There isn't much point in owning different securities that aren't effectively different in their impact on your portfolio.
Owning both SPY (S&P 500) and IWB (Russell 1000), for example, doesn't create substantially different returns and does create near perfect correlation with each other. That means portfolio volatility will be negligibly moderated by the presence of the two funds vs. simply holding one or the other.
An ideal would be to hold different funds that produce favorable returns, but also have the portfolio volatility moderating effects of low correlation.
Here are two tables of liquid equity ETFs with correlations versus the S&P 500 index that are .75 or less. For liquidity, we required a per minute trading volume of $25,000 or more, to avoid difficulties getting in or getting out efficiently.
Also provided is the r-squared value for the statistically minded. The larger the r-squared value the more confidence one can have in the meaningfulness of the correlation.
Additionally, we provide the cumulative rate of change of the price over the study period. It is helpful to know if the low correlation is due to the prices going in different directions, or going in a similar direction with a different set of bumps along the way.
We used MetaStock data and formulas to develop the following tables.
Over three years, only four equity ETFs came through the screen with low correlation to the S&P 500 and adequate liquidity. Of those Chile (ECH) and gold mining (GDX) had low correlation and equal or better price rate of change than SPY (the S&P 500 index). The other two, Spain (EWP) and U.S. regional banks (KRE) had low correlation, but unfavorable price change.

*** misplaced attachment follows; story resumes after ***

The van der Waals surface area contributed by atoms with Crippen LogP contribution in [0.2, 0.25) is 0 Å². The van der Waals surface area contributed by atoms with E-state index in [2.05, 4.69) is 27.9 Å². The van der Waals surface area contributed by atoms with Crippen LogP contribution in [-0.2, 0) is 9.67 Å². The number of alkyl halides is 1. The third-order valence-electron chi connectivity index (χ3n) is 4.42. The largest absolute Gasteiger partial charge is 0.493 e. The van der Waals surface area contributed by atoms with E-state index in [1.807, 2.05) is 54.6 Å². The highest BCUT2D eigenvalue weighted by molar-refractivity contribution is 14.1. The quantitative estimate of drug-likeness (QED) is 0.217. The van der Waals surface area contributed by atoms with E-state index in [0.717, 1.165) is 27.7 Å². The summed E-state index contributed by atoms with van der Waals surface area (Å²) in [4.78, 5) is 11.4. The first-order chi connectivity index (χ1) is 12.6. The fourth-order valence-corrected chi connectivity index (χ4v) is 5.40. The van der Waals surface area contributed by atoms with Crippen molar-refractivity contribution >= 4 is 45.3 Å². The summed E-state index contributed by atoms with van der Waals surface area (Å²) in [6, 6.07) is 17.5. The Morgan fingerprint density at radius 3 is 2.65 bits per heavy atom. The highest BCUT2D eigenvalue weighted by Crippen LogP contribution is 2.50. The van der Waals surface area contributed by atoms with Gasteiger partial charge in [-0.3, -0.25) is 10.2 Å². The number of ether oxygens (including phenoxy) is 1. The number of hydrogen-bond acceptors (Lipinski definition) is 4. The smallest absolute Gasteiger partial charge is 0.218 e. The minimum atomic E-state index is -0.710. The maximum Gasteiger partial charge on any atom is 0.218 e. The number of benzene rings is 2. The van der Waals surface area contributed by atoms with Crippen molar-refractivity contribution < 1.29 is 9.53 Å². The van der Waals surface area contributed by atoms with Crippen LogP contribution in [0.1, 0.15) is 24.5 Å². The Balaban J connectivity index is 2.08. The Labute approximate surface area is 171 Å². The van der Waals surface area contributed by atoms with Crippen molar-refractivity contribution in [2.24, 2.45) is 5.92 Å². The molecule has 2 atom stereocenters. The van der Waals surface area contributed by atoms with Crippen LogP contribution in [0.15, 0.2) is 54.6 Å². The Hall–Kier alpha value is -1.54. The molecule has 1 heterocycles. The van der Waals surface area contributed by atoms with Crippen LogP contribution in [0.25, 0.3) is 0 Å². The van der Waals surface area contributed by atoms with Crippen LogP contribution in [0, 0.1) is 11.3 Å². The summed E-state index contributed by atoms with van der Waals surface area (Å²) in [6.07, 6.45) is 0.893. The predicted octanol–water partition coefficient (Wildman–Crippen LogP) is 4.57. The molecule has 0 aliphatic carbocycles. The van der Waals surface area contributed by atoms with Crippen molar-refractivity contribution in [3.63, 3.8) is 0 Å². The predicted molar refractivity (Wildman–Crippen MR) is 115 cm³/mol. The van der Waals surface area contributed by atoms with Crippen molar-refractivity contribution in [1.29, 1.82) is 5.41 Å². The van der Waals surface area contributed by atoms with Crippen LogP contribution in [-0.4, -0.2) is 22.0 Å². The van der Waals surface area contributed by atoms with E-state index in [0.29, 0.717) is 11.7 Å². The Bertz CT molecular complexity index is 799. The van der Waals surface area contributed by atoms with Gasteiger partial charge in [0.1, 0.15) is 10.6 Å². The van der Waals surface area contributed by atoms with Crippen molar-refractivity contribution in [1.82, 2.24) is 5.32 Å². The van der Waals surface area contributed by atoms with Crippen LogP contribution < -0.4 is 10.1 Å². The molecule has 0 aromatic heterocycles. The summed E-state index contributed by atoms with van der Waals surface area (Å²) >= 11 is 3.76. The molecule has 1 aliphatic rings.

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Over one year, 15 equity ETFs came through the screen. Only U.S. regional banks and U.S. major banks (KBE) had negative price rate of change. Of those 15 funds, five had better price change than SPY: Spain (EWP), Indonesia (IDX), Chile (ECH), Brazil small-cap (BRF) and Turkey (TUR).
The other ETFs had positive price changes, but less than that of SPY: Brazil (EWZ), China (FXI), emerging markets small-cap (EWX), financial preferred stocks (PGF), U.S. preferred (PFF) and India (PIN) (EPI) (INP).
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Low correlation with the S&P 500 or any other asset category does not necessarily make a security a good portfolio addition, but it is a consideration.
Disclosure: We hold SPY, EWP and PFF in some but not all managed accounts as of the publication date of this article.
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